You could say Andrea and Jesse Ybarra of Phoenix, Arizona, were “FC before FC was cool.” Jesse’s first motor vehicle driving experience was in a Jeep FC-150 Forward Control (FC) on the remote desert ranch where he grew up, and the FC-bug has remained in his blood ever since. Today, he and wife Andrea are considered the FC enthusiast group’s best ambassadors and promoters through their events and website (fcconnection.com). So what would the ambassadors drive? Jesse has probably bought, sold, scrapped, restored, and built-up more FCs than anyone, but the project in which he invested most of his time, effort, and hard-earned lessons lately is a ’64 M-679 Forward Control Ambulance.
If you know anything about the M-Series FCs, you will know the M-679 is one of the most rare and coveted of the bunch. Some of you may have purist nostrils beginning to flare in outrage that such a rare rig has been so heavily modified. Chill! Jesse is no restoration purist, but he does recognize rarity and originality when he sees it, and has plenty of pure Jeeps in his collection. When this one came into his possession, it was a stripped and rusted hulk, and he literally saved it from the crusher. From the ashes rose the phoenix, in Phoenix, and after 3,000 hours of labor, it became the Ybarra’s dream vehicle. And to placate the purists, nothing is done that can’t be undone. Jesse said he could put the Ambulance back to stock without major effort.
The M-679 has been transformed into a machine that can wheel with the best but still cruise down the freeway comfortably at speeds up to 90 mph. A 4,000-mile shakedown trip from Phoenix to Marengo, Illinois, for an FC event and back proved it was up to the freeway part, and the wheeling tests will probably start soon in the Arizona desert. Not that Jesse expects many surprises—it’s not the first FC he’s built for that purpose.
The chassis is almost unaltered from stock, but up front, Jesse used hybrid springs made from combining Ranchos with the stock military-wrap main leaf for a five-leaf pack. Air shocks add a level of ride tuning. The front axle is a GM 10-bolt with 8-lug hubs, 3.73 gears, and a limited slip. The rear axle is an 8-lug AAM 10.5, also with a limited slip, and the rear spring packs were built much the same as the front to end up with five leaves and air shocks. Nothing fancy, but the ride is very comfortable. The amount of lift was just enough to fit HUMVEE-style 37x16.5 Goodyears on American Racing 16.5x9.85-inch alloys. Though it looks taller, it’s only about 6 inches taller than stock and fits into an 8-foot garage opening with an inch to spare.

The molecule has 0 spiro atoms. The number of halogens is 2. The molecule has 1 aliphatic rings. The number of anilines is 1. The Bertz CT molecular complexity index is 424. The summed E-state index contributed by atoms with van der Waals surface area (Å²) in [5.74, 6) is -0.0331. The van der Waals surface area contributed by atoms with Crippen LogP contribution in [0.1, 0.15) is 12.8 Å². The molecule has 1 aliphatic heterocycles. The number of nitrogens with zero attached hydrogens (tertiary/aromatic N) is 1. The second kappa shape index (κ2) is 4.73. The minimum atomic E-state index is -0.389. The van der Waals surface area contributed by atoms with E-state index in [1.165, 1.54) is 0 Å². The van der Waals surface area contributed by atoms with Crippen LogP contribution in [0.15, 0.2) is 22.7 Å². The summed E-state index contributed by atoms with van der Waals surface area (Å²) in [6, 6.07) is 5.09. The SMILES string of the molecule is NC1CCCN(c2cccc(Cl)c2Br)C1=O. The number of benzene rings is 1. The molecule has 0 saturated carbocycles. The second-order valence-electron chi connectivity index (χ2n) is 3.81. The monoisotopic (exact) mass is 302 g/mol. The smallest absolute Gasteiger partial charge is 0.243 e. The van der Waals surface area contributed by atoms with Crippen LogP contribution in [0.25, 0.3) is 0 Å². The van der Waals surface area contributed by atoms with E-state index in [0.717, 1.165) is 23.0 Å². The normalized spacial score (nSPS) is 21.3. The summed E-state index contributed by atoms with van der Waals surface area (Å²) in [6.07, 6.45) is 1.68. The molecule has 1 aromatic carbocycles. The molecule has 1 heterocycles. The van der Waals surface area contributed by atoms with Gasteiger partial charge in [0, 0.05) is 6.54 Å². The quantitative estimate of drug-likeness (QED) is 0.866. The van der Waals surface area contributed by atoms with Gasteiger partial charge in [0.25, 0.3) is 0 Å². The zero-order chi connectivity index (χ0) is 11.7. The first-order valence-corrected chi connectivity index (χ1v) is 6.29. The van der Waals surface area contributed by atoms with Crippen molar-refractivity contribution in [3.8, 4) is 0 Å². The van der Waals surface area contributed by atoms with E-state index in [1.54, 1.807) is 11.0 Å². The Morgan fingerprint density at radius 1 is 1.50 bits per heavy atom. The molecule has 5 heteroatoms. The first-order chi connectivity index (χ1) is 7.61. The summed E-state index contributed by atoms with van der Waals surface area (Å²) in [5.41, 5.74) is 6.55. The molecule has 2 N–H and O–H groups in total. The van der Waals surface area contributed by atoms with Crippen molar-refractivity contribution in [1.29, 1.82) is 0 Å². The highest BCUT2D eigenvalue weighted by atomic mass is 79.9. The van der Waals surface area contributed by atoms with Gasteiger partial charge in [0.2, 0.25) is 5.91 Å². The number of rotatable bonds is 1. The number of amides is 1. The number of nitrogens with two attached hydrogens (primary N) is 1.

The powertrain starts with a small block 434ci stroker with 400 heads, an Edelbrock Performer intake, Edelbrock Performer carburetor, and ’97 Corvette headers with dual exhaust. It was dyno tested at 430hp and 480 lb-ft of torque. Yeah it’s a tight fit in there. The big issue in an FC swap is cooling, and the radiator is a very special custom eight-core, extra-thick unit with a lot of ducting underneath to take away heat. If it can survive Phoenix in the summer—which it has—you know it works.
Backing the small block is a built 700R4 with an Allison RV torque converter. It uses a shifter from a Hummer and has a honkin’-big cooler. It’s mated to an NP208 slip-yoke transfer case from a GM truck, with driveshafts custom built to match the chassis.
The Ybarra’s had to fabricate much of the lower body and floor, as this one started out as a typical rust bucket. It was worse than typical, which is why it was awaiting the crusher. He added the removable fender extensions to account for the wider tires and axles. The inside will probably get a little more attention, but in tribute to its military roots, the FC will likely never be plush. Better seats from a Chevy Trailblazer, sound deadening, some carpet, a few creature comforts like a Pyle PLD Motorized touchscreen stereo take some of the jarring out of the old jarhead machine. The speedometer cluster is from a Porsche and wishfully reads up to 160 mph. Currently, a folding couch-futon in back makes into a daybed or lounging spot. The original surgical light is in place, and there is a custom internal rollcage added.
Because of the FC’s Phoenix home base, most would inquire about air conditioning. Jesse looked into it but found it a big challenge that required more cutting and hacking of the body than he wanted, so the A/C project is on hold. He laughs it off, saying, “We are tough Phoenicians! We don’t need no stinking air conditioning!” Tough truck; tough owners!
Hard FactsVehicle:1964 Kaiser Jeep M-679 Ambulance
Engine: Chevy 434ci stroker V-8
Transmission: 700R4 automatic
Transfer Case: GM NP208
Suspension: Rancho front leaf springs and custom rear springs; Rancho and Gabriel Air shocks
Axles: GM 8-lug 10-bolt front w/limited slip; AAM 10.5 rear w/limited slip
Wheels: American Racing 9.85x16.5
Tires: 37x16.5 Goodyear Military
Built For: Turning heads, daily transport, and moderate trail running